While Ron Sexsmith has had little problem establishing his identity as a songwriter with the warm, compassionate intelligence of his lyrics, as a recording artist he's been a bit harder to pin down. After escaping the tape-loop jungle of Mitchell Froom's production on his first three major-label albums, Sexsmith has seen his music matched with the roots-oriented pop approach of Blue Boy and the subtle electronic textures of Cobblestone Runway, each successful but in decidedly different ways. At first listen, Sexsmith's sixth album, Retriever, sounds like an attempt to move back to the style of Other Songs or Whereabouts, but without the production excesses of those sessions; many of the melodies boast '60s-influenced pop hooks, and Martin Terefe's production subtly reinforces the Beatlesque qualities of the music, with occasional side trips into the land of '70s singer/songwriters ("Whatever It Takes" could almost pass for a lost Bill Withers track). But the results have a more open and organic feel than Froom's thematically similar work, employing real strings and less cluttered arrangements, and Sexsmith sounds quite comfortable in these surroundings. While Sexsmith sounded decidedly awkward and self-conscious as a singer on his early albums, he's grown into a vocalist who delivers his material with a genuine and compelling commitment on his recent albums, and Retriever sounds like his most confident and accomplished set to date. And as a writer, Sexsmith is still gloriously one of a kind, a man who can write about love without sounding either cloying or bitter, and can document both the bright and dark sides of life with honesty, heart, and clear perception. Most songwriters could go their whole careers without penning a song as strong as "How on Earth," "Imaginary Friends," or "For the Driver," and those are just three of the high points on Retriever; if you know Sexsmith's work, then you already have a good idea of how good this album is, and if you don't, this is a fine place to get acquainted.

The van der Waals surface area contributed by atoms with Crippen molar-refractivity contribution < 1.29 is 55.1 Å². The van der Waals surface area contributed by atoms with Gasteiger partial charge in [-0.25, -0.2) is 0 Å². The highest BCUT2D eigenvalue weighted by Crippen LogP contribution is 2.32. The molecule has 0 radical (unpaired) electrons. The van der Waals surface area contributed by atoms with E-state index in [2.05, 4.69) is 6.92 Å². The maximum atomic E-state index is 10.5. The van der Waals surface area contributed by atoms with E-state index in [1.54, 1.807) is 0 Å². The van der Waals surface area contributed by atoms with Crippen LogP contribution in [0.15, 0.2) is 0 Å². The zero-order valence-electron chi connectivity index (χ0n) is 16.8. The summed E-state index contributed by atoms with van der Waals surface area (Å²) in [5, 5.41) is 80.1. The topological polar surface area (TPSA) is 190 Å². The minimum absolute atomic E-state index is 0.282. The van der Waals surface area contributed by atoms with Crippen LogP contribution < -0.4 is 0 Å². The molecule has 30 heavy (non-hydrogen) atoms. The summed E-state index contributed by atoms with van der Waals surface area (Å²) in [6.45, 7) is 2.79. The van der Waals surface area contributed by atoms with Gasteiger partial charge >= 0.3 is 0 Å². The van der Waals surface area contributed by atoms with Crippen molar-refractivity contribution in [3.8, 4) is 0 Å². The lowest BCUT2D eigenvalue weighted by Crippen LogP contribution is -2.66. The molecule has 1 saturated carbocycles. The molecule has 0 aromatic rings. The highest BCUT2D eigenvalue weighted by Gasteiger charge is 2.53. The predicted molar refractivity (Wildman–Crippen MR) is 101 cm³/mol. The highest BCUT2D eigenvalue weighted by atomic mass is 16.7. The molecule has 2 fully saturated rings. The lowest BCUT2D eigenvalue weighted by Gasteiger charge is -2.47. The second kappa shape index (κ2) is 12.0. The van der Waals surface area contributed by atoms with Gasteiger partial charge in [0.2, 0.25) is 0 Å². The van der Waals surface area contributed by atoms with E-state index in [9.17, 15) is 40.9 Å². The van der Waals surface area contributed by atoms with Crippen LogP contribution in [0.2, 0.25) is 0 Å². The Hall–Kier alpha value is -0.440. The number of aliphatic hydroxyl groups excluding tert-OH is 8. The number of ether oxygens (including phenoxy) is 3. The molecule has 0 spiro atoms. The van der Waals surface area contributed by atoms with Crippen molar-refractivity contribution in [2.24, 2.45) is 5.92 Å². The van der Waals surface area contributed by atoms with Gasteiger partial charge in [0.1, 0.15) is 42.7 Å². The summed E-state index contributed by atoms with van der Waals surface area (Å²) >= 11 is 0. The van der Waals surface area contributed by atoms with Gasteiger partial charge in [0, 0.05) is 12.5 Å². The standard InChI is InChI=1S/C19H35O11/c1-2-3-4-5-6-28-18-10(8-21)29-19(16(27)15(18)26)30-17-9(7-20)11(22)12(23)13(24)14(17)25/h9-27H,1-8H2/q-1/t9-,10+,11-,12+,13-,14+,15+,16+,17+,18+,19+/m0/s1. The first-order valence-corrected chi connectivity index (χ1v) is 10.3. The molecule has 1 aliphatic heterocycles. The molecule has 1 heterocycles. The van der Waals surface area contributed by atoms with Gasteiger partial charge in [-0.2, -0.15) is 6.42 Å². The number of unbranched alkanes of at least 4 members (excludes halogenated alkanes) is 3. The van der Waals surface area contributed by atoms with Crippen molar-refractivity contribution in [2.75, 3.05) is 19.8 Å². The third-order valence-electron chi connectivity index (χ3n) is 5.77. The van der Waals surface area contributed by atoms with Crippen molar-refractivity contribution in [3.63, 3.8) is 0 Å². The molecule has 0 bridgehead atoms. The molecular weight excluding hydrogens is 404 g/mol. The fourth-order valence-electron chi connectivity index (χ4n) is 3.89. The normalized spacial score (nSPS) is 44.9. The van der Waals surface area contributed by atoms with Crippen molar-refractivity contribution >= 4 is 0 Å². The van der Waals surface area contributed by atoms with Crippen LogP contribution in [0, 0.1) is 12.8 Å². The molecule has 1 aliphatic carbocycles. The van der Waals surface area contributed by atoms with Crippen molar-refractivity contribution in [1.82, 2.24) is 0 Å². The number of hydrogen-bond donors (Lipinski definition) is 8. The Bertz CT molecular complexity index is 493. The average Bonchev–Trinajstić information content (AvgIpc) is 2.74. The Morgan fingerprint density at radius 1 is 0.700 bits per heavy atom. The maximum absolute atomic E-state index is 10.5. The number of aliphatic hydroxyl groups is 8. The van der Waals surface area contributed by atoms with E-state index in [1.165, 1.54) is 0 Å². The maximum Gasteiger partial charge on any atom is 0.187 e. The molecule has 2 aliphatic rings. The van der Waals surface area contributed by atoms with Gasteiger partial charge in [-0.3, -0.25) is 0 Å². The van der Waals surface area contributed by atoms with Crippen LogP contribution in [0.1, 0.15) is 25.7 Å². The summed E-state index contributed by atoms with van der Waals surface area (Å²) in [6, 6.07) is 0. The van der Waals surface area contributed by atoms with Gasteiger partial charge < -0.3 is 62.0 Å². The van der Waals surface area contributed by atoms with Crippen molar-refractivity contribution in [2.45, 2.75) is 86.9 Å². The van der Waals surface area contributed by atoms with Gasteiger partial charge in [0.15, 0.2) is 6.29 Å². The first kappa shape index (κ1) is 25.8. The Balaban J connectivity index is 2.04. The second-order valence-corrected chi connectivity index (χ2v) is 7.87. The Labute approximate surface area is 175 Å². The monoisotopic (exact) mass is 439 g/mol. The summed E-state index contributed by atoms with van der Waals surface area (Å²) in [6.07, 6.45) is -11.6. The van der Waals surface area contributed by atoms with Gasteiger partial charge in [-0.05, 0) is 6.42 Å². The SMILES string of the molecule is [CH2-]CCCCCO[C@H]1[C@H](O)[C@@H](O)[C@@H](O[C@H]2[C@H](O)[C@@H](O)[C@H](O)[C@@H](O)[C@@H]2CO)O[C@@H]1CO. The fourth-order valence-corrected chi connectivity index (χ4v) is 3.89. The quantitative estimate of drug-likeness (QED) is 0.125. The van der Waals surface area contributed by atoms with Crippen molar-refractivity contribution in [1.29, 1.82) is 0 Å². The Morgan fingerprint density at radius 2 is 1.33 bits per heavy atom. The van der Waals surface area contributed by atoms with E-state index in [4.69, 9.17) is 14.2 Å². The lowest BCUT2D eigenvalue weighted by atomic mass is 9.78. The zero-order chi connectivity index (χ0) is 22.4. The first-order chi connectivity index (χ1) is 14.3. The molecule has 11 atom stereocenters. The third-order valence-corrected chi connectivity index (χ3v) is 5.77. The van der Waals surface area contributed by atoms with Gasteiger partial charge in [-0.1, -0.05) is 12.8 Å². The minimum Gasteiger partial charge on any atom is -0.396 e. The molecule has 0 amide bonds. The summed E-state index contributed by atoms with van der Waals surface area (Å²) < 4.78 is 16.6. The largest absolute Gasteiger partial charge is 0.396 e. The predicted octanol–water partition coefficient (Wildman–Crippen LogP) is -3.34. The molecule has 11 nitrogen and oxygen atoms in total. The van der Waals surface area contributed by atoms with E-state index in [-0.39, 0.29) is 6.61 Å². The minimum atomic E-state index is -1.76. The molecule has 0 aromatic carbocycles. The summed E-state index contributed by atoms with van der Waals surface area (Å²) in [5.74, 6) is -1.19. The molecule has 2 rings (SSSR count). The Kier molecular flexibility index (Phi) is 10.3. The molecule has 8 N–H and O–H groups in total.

AllMusic Review by Mark Deming